So basically in the recruitment industry, we were what they called “headhunters”. You’d think that it would be cool to be called a headhunter in a professional setting, but nope. As headhunters, our task is to look for potential candidates for our client partners based on their necessities and job requirements. At times, we go to great lengths just to get an interview with a candidate.
I remember one time, I took a “field day” to go to different car dealerships just to act like someone interested to purchase a car then calling the salesperson later within the day and offer him a job opportunity for a competitor. Imagine me, a dude that literally looks like Russell from UP, asking about purchasing a car.
Anyway, closing a deal was a VERY tedious and at most times, demotivating process in headhunting. From my experience at least. Closing a deal means that the client decides to hire your candidate. From my experience, this usually took me a minimum of 1 and a half months to do. From sourcing a candidate, to scheduling a one-on-one interview with the candidate, to endorsing and scheduling the candidate to meet the client, then scheduling additional meetings afterwards, to job offer meetings, then finally, contract signing and on-boarding.
This was the perfect scenario for closing a deal. But most of the time, it didn’t happen that way.
Now, imagine going through all that hard work, time, and effort in 1-2 months to convince that one candidate to join the client’s company, and the client just lowballs the candidate with an unreasonable offer or the candidate suddenly changes his mind and rejects the offer. All that hard work, time, and effort goes down the drain. Back to square one. See, that happened to me a number of times. At some point, I realized that with the salary I’m getting, and the effort I’m putting in this job, it overshadowed all the success I had.
And that didn’t sit well with me.
In addition to that, I found the working environment to be toxic. I’d spend countless nights after work staying up and just feeling anxious for the next day. Everytime I arrive at my office, I would have this unsettling feeling that would kind of trigger my anxiety and give me chills. I would spend lunch breaks alone in my car trying to get sleep for an hour instead of eating. I’d get anxious almost everyday when our boss would call us into his office. It was such a toxic environment for me that I had written a resignation letter after just 5 months working there, only to officially submit that resignation letter after 1 year and 5 months. I had no back-up plan at all. I really just wanted to leave the place.
What made me stay that long? I was afraid of the process of looking for another job, getting rejected, not having money, and not being secured, basically. But I built up the courage to resign and go with the flow of things rather than just staying and further damaging my mental health with unhealthy daily routines. Best decision of my life so far.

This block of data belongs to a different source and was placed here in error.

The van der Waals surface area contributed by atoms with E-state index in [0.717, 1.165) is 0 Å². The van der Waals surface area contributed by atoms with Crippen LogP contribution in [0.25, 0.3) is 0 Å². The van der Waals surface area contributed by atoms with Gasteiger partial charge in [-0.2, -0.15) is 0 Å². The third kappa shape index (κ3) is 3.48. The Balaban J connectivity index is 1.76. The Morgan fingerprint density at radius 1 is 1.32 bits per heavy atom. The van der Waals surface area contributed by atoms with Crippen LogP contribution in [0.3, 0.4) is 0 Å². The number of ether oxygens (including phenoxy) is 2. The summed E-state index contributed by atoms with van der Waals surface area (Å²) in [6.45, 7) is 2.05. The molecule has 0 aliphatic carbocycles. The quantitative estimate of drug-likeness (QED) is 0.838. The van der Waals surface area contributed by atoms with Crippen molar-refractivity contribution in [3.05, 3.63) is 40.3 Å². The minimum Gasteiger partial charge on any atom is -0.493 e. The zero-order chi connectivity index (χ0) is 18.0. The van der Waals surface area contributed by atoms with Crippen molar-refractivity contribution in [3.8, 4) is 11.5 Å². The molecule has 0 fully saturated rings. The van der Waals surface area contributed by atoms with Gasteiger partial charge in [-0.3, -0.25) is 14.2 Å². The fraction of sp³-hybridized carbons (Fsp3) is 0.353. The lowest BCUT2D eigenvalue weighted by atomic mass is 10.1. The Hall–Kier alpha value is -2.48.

PART 3: TITAN
Coming off my resignation, I really didn’t have anything planned as I didn’t want to rush myself back into the workforce again. I wanted to rest from all the anxiety that I received the past year and a half. But then, an opportunity with TITAN arose. I knew I couldn’t pass it up. It’s a brand that shared the same interest I had, which were basketball and sneakers.
So I said, why not? I applied, got an interview. I didn’t think I did well in the first interview, so I really did not put my hopes up. Just when I thought that I didn’t get the job because I haven’t been updated in one whole month regarding the status of my interview, I got invited over for a second interview with the CEO. I made sure I prepared for anything that came my way. True enough, I had a solid interview and I felt really confident about the job. Eventually after two days, I was emailed a job offer. I opened it. E-signed it. Sent it back. “When can you start?”, asked the HR. “Next Monday.”, I replied. I was ecstatic.
That was 3 years ago from today. I’m currently working as an Assistant Community Manager for TITAN. I’m genuinely happy and satisfied with where I am right now. I’ve made so many friends that are also my colleagues. It’s a family. In addition to that, I also get to meet great personalities within the world of basketball during events. I’m in a working environment wherein everyone respects each other. We are all connected by the same “DNA” as we call it. We all have a burning passion, that love for the culture of basketball.
Of course, that doesn’t mean that there aren’t negative experiences. Working overtime, working on weekends, and working overtime ON weekends. You name it. The hardship’s pretty much inevitable. But how did I know that I love my job? It’s the purpose. At TITAN, we have this slogan that serves as my purpose: “For Love of the Game.” No matter what we do. We do it for the love of the game of basketball, and the culture that surrounds it. That’s why no matter how hard it gets, I always keep in mind this purpose. No matter how hard it gets, in the end, I always feel like it’s worth it.
PART 4: WHAT I LEARNED
So I have been babbling about my different work experiences, but what have I actually learned from all this?
I learned that it’s okay not to have a concrete plan set in stone. Somehow, someway, if you will it, you will be able to find something that you will be passionate about. Something that will light a fire in you every time you work on it. It may take a while. But go experience as much as you can to find your passion. And when you have found it, that’s when you can start working your way towards it.
I also learned not to be discouraged if things don’t go the way I planned to. Although, sometimes, we can’t help being discouraged, always remember that tough times don’t last, but tough people do.
Lastly, I learned how to be brave. And by that, I meant that I was brave enough to accept that there are things that aren’t just meant to be. I learned to accept that I was in an unhappy situation and I was willing enough to break myself out of it. I took a leap of faith. And I will say this: I’m willing to take more.
So to you: If you are struggling in finding a way out of a detour. Always remember that a detour is just an alternative road that will eventually lead you to your destination. Go on and move forward. Also, be open to change! Take a leap of faith! These detours present you with new experiences that you may or may not like. Eventually, you will get there. And if you are still reading, and have made it to this point, know that I am rooting for you.